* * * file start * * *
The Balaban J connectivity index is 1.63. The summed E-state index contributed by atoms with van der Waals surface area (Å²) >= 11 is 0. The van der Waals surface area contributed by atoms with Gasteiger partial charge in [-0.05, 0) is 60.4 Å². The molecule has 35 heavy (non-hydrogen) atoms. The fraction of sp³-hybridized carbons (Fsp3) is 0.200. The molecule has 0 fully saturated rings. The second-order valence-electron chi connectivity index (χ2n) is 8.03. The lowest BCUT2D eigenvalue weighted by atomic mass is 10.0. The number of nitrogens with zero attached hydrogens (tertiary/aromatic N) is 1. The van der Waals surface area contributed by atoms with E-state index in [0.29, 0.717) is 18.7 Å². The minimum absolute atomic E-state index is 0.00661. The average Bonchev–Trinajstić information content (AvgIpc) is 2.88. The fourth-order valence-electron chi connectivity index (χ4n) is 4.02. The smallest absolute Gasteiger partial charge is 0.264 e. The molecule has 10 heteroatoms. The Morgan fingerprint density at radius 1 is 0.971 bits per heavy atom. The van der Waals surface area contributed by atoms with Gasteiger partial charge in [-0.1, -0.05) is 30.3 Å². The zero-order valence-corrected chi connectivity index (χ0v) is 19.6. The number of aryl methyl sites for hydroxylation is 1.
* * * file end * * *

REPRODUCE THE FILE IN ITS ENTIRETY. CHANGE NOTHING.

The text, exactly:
The Balaban J connectivity index is 1.63. The summed E-state index contributed by atoms with van der Waals surface area (Å²) >= 11 is 0. The van der Waals surface area contributed by atoms with Gasteiger partial charge in [-0.05, 0) is 60.4 Å². The molecule has 35 heavy (non-hydrogen) atoms. The fraction of sp³-hybridized carbons (Fsp3) is 0.200. The molecule has 0 fully saturated rings. The second-order valence-electron chi connectivity index (χ2n) is 8.03. The lowest BCUT2D eigenvalue weighted by atomic mass is 10.0. The number of nitrogens with zero attached hydrogens (tertiary/aromatic N) is 1. The van der Waals surface area contributed by atoms with E-state index in [0.29, 0.717) is 18.7 Å². The minimum absolute atomic E-state index is 0.00661. The average Bonchev–Trinajstić information content (AvgIpc) is 2.88. The fourth-order valence-electron chi connectivity index (χ4n) is 4.02. The smallest absolute Gasteiger partial charge is 0.264 e. The molecule has 10 heteroatoms. The Morgan fingerprint density at radius 1 is 0.971 bits per heavy atom. The van der Waals surface area contributed by atoms with Gasteiger partial charge in [-0.1, -0.05) is 30.3 Å². The zero-order valence-corrected chi connectivity index (χ0v) is 19.6. The number of aryl methyl sites for hydroxylation is 1.